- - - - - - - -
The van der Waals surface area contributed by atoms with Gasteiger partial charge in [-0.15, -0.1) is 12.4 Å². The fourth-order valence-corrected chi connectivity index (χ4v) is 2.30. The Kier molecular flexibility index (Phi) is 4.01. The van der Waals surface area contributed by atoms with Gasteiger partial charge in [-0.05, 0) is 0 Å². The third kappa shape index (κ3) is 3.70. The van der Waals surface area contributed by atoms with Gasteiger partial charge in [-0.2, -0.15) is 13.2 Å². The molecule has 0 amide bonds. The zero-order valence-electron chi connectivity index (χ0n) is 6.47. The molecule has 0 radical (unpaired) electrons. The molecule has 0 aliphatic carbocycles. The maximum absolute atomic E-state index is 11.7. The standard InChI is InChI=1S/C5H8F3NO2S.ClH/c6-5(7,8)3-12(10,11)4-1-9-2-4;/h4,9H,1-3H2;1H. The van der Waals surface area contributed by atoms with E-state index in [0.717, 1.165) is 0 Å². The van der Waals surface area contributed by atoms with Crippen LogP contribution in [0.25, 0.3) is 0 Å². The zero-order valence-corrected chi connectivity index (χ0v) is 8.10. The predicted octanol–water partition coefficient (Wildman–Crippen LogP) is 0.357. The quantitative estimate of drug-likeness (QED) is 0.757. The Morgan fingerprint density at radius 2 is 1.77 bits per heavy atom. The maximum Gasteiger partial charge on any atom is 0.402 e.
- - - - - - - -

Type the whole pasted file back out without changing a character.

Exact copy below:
The van der Waals surface area contributed by atoms with Gasteiger partial charge in [-0.15, -0.1) is 12.4 Å². The fourth-order valence-corrected chi connectivity index (χ4v) is 2.30. The Kier molecular flexibility index (Phi) is 4.01. The van der Waals surface area contributed by atoms with Gasteiger partial charge in [-0.05, 0) is 0 Å². The third kappa shape index (κ3) is 3.70. The van der Waals surface area contributed by atoms with Gasteiger partial charge in [-0.2, -0.15) is 13.2 Å². The molecule has 0 amide bonds. The zero-order valence-electron chi connectivity index (χ0n) is 6.47. The molecule has 0 radical (unpaired) electrons. The molecule has 0 aliphatic carbocycles. The maximum absolute atomic E-state index is 11.7. The standard InChI is InChI=1S/C5H8F3NO2S.ClH/c6-5(7,8)3-12(10,11)4-1-9-2-4;/h4,9H,1-3H2;1H. The van der Waals surface area contributed by atoms with E-state index in [0.717, 1.165) is 0 Å². The van der Waals surface area contributed by atoms with Crippen LogP contribution in [0.25, 0.3) is 0 Å². The zero-order valence-corrected chi connectivity index (χ0v) is 8.10. The predicted octanol–water partition coefficient (Wildman–Crippen LogP) is 0.357. The quantitative estimate of drug-likeness (QED) is 0.757. The Morgan fingerprint density at radius 2 is 1.77 bits per heavy atom. The maximum Gasteiger partial charge on any atom is 0.402 e.